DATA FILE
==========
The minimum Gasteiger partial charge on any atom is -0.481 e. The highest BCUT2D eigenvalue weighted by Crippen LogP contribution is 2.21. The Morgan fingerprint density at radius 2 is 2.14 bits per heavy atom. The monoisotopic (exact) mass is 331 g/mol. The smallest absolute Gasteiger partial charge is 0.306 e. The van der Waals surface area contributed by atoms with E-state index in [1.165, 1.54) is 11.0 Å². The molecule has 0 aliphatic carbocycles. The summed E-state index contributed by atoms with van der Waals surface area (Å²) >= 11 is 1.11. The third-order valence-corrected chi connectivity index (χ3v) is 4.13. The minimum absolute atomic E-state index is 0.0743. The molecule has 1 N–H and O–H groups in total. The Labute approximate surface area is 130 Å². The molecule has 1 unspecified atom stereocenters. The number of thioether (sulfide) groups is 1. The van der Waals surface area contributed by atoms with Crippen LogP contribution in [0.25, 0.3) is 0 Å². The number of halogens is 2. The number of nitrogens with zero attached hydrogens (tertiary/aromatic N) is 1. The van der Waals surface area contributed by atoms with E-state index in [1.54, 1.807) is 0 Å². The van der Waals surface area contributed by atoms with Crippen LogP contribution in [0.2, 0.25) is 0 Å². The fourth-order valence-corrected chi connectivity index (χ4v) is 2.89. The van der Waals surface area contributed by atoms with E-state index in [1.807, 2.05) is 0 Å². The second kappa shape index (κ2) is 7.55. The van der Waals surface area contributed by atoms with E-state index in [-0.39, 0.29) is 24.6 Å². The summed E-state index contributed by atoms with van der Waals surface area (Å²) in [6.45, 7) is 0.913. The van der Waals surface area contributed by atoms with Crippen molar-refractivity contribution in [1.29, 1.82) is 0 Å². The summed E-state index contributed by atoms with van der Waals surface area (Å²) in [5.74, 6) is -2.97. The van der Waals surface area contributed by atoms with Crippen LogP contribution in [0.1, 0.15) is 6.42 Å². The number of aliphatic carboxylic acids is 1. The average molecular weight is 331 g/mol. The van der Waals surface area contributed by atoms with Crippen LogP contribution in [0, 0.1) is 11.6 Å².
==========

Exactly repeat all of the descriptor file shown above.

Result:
The minimum Gasteiger partial charge on any atom is -0.481 e. The highest BCUT2D eigenvalue weighted by Crippen LogP contribution is 2.21. The Morgan fingerprint density at radius 2 is 2.14 bits per heavy atom. The monoisotopic (exact) mass is 331 g/mol. The smallest absolute Gasteiger partial charge is 0.306 e. The van der Waals surface area contributed by atoms with E-state index in [1.165, 1.54) is 11.0 Å². The molecule has 0 aliphatic carbocycles. The summed E-state index contributed by atoms with van der Waals surface area (Å²) >= 11 is 1.11. The third-order valence-corrected chi connectivity index (χ3v) is 4.13. The minimum absolute atomic E-state index is 0.0743. The molecule has 1 N–H and O–H groups in total. The Labute approximate surface area is 130 Å². The molecule has 1 unspecified atom stereocenters. The number of thioether (sulfide) groups is 1. The van der Waals surface area contributed by atoms with Crippen LogP contribution in [0.25, 0.3) is 0 Å². The number of halogens is 2. The number of nitrogens with zero attached hydrogens (tertiary/aromatic N) is 1. The van der Waals surface area contributed by atoms with E-state index in [1.54, 1.807) is 0 Å². The van der Waals surface area contributed by atoms with Crippen LogP contribution in [0.2, 0.25) is 0 Å². The fourth-order valence-corrected chi connectivity index (χ4v) is 2.89. The van der Waals surface area contributed by atoms with E-state index in [1.807, 2.05) is 0 Å². The second kappa shape index (κ2) is 7.55. The van der Waals surface area contributed by atoms with E-state index in [-0.39, 0.29) is 24.6 Å². The summed E-state index contributed by atoms with van der Waals surface area (Å²) in [6.45, 7) is 0.913. The van der Waals surface area contributed by atoms with Crippen molar-refractivity contribution in [1.29, 1.82) is 0 Å². The summed E-state index contributed by atoms with van der Waals surface area (Å²) in [5.74, 6) is -2.97. The van der Waals surface area contributed by atoms with Crippen LogP contribution in [0.1, 0.15) is 6.42 Å². The number of aliphatic carboxylic acids is 1. The average molecular weight is 331 g/mol. The van der Waals surface area contributed by atoms with Crippen LogP contribution in [0, 0.1) is 11.6 Å².